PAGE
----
Guinean footballer Momo Yansane has endured his share of struggles in recent years including racism and playing during the coronavirus pandemic.
The 23-year-old is now playing for Isloch Minsk Raion in Belarus after leaving Moroccan side FUS Rabat last year, initially on loan.
Yansane left Morocco under something of a cloud after getting little playing time, enduring a strained relationship with the then coach Walid Regragui and battling racism.
“There was a lot of racism, even some from my fellow teammates,” the striker told BBC Sport Africa.
“The more you train together, the more you are together, the more you can discover. Some of the Moroccan population is racist as well.
“Sometimes, when you went for a walk or you spoke to someone they treated you in a racist way.”
He recounts that he was sometimes the target of the very worst of racial insults while in Morocco.
Hopes of an easier life in Europe after his loan move were short-lived as he had to adapt to his new club environment, the cold climate and navigate a language barrier with the help of his mobile phone.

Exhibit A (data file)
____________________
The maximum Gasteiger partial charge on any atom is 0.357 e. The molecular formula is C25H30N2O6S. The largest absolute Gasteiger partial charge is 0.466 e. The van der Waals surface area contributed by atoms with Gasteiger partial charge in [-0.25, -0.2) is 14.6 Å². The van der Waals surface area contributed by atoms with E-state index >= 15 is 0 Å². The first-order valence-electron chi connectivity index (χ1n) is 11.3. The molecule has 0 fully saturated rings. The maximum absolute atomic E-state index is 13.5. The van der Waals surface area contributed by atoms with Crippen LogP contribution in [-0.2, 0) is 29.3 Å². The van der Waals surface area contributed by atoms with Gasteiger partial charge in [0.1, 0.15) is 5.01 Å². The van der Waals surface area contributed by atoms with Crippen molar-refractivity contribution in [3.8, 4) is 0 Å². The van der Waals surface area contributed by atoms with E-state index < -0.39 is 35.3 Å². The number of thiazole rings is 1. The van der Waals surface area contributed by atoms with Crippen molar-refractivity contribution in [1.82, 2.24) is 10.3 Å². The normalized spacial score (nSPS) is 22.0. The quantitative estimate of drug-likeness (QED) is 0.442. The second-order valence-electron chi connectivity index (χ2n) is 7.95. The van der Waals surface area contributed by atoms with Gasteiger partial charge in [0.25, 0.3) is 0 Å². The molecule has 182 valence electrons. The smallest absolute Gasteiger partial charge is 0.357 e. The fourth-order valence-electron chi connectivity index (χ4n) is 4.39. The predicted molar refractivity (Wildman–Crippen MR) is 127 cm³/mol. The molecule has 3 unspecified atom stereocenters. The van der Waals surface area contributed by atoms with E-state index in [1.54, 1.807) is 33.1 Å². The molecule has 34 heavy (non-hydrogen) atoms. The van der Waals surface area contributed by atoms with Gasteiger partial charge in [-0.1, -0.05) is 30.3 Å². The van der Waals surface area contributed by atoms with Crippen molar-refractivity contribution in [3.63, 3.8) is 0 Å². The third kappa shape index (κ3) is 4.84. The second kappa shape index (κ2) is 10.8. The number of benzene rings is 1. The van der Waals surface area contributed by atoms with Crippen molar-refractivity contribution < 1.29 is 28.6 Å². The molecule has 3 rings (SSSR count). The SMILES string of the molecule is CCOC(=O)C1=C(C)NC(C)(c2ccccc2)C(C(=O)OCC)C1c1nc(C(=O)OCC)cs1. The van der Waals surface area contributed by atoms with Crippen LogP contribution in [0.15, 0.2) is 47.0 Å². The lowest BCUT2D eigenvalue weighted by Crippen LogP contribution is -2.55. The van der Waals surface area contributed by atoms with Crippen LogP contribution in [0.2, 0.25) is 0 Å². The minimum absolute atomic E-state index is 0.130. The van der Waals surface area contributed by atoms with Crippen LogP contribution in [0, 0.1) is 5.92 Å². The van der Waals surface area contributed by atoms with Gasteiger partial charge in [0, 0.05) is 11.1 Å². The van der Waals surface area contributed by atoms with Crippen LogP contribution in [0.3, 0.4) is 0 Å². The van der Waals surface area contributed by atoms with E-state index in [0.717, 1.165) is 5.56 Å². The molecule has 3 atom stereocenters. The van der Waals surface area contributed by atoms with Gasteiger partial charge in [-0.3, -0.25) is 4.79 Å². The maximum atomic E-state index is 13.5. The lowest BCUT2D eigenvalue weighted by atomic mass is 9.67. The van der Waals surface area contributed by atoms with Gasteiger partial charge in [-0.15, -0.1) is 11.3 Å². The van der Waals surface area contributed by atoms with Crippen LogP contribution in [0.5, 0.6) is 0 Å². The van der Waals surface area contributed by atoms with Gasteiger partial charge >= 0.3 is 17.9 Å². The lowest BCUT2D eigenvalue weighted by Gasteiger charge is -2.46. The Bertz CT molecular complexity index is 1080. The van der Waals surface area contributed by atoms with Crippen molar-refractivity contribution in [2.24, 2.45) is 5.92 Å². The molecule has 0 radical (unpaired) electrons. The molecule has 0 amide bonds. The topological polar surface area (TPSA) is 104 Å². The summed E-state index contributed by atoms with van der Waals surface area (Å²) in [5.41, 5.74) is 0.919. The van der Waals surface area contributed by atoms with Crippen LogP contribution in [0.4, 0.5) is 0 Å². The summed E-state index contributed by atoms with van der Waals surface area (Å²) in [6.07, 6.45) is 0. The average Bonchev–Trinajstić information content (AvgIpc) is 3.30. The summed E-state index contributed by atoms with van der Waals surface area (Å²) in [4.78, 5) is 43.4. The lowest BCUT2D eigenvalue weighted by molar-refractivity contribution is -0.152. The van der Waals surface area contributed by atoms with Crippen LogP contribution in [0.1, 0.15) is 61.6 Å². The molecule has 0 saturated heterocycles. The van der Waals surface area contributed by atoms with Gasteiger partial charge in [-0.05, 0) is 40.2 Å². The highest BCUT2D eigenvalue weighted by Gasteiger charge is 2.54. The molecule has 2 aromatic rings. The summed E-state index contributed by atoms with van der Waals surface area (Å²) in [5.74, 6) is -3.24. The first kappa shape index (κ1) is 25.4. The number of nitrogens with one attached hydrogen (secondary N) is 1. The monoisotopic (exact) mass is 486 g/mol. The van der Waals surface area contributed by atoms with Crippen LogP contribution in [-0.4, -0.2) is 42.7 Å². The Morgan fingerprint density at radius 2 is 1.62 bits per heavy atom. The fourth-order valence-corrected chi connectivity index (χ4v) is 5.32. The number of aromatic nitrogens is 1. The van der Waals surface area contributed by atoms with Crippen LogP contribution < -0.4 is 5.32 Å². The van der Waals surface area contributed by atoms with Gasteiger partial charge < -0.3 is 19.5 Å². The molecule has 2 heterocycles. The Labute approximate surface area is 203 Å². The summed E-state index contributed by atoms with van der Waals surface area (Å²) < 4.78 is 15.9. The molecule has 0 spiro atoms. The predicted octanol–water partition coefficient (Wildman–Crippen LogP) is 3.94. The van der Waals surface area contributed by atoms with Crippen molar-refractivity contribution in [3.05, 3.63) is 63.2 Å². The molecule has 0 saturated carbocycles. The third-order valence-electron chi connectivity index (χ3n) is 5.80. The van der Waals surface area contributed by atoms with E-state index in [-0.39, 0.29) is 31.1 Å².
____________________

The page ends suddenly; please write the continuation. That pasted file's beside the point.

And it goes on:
On the pitch however the youngster quickly settled down as he scored fifteen goals in all competitions in his first season.
Despite signing a permanent deal with Isloch Minsk, 2020 has proved to be another daunting campaign for Yansane.
Playing during Covid
In March, the Belarusian top flight captured the international headlines when the league defied the game’s global shutdown in the wake of the coronavirus pandemic.
The Belarusian Premier League continued to play and fans were still welcome to attend matches as the country’s President Alexander Lukashenko said that concerns about the coronavirus pandemic were “psychosis”.
Yansane acquiesced to the decision of the local authorities and sporting governing body, but not without concerns.
“It was very difficult to remain indifferent given that other countries were fighting the coronavirus,” recalls Yansane.
“I felt forced to play, but it wasn’t my decision. I asked the club to test the players every week because it is an infectious disease.
“It contaminates and it can go very fast. If the club had refused, I would also have refused to train. When you conduct the tests weekly, that is encouraging.”
At Isloch Minsk, Yansane and the other players wore masks and gloves and used disinfectant as part of the club’s protective measures against the coronavirus.
Even so, a number of Yansane’s colleagues returned positive tests in May and were placed in quarantine.
Individual and collective training sessions were however never interrupted and after practice Yansane stayed at home even if Belarus never imposed a lockdown.